The county’s notices of default decreased in March from February after a steep jump during the prior month.
NODs decreased 11.4 percent in March from February after jumping more than 50 percent from January to February.
Alan Gin, economics professor at the University of San Diego, said January was an “aberration” because its numbers were artificially low, causing February’s numbers to be artificially high. He said he expects the numbers to settle into a more normal pattern and won’t have that volatility in the future.
Alan Nevin, principal at The London Group, said NODs can be “misleading” because lenders can send out a lot in one month.
“The number that really counts is the trustee sales. And they are almost back to normalcy,” Nevin said. In a normal market, he said there are a couple hundred trustee sales each month.
Trustee deeds -- the final step in the foreclosure process, transferring ownership from the delinquent borrower back to the lender or to a third party -- were filed on 320 properties in March, 3.6 percent less than in February and 56.7 percent less than March 2012, according to the San Diego County Assessor's Office.
Gin said these numbers continue the trend that “distressed properties are becoming less and less of a problem” and the year-over-year numbers show that things are less problematic on the foreclosure front.
“Most of the trustee sales that we have had here are related to loan originations in 2007 and 2008. If you look at the loan origination dates on the trustee sales that we’re seeing now, they’re just the normal ones that occur in any housing market at this size,” Nevin said. “There’s always a certain number. It never goes down to zero. If you’re in an economy where we have about 750,000 homes and condominiums in a county that when you see foreclosures of 200 per month or 250 per month, it’s pretty insignificant.”
Notices of default (NODs) -- which initiate the foreclosure process by registering that a borrower is in arrears of payment – fell 11.4 percent from February to March, and dropped 62.3 percent from March 2012 to March 2013.
Lenders issued NODs to 669 borrowers in March, down from 755 in February and down from 1,773 in March 2012.
The job market is the key to why NODs and trustee deeds are decreasing, according to Nevin.
“The strength of the job market is such that few folks are losing their homes because of a lost job now, where that certainly wasn’t the truth two or three years ago,” Nevin said.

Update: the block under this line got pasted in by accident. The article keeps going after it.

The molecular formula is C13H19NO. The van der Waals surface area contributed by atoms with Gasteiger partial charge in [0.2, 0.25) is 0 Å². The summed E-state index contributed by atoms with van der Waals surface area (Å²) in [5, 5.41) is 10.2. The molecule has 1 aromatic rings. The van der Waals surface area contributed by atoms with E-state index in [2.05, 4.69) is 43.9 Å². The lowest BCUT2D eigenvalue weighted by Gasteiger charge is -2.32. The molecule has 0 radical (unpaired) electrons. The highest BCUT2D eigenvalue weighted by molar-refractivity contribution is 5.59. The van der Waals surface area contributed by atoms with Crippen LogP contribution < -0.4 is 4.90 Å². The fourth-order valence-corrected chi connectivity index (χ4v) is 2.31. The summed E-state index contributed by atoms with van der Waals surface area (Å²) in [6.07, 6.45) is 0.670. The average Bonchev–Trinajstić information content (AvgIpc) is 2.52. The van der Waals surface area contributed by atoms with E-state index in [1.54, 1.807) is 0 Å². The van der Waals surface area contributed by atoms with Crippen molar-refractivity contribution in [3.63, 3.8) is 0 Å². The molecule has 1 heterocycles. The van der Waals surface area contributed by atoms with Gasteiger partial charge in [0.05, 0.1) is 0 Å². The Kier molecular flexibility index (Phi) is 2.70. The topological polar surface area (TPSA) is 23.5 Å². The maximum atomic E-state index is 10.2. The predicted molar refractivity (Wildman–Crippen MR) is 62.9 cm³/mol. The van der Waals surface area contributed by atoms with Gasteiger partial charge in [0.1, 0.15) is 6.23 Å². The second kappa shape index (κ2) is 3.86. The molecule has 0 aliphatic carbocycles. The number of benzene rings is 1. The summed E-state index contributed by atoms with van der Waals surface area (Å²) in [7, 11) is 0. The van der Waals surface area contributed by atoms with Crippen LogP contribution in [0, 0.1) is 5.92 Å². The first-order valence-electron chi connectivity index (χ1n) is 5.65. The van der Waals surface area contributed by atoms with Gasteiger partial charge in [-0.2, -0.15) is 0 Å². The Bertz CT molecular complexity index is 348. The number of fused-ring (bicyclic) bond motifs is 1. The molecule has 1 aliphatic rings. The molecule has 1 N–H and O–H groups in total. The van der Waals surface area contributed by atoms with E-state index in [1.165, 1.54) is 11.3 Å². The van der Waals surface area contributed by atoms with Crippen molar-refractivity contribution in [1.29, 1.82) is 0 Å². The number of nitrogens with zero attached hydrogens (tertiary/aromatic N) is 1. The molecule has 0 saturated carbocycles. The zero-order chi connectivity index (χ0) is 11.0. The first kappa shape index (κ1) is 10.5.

Gin also said the improvement in terms of jobs may have helped the numbers come down. He also attributed it to home prices, which have gone up and, as a result, fewer people are underwater and those who are still underwater are closer to breaking even and “less likely to walk away from their homes,” he said.
Gin added that the “bulk of the damage” has already been done in terms of foreclosures.
Home prices are increasing “faster than anticipated,” Nevin said, which could help bring down the number of NODs. Single-family home prices increased 14 percent in the first quarter of 2013 compared to the first quarter of 2012, Nevin said. The price of condominiums has increased 20 percent in that same time period. The price increases were in ZIP codes across the county, he said. Ranking in the top 10 increases included Escondido, North Park and San Marcos.
“This one year jump is sort of a catch up. We’re basically saying this coming year will go up 8 to 20 percent. It’s back to normalcy,” Nevin said.
Gin said he expects the NODs and trustee deeds to continue their downward trend “unless serious problems develop related to the sequester.” If sequestration affects the labor market, it could have some impact, Gin said.
“My thought is that the economy is in a position that it could fight through the negative impacts of the sequester,” Gin said. “[NODs and trustees deeds] are at relatively low levels. They may not decline every month, but I think they’ll remain at relatively low levels here. You reach a point where you probably can’t go much lower.”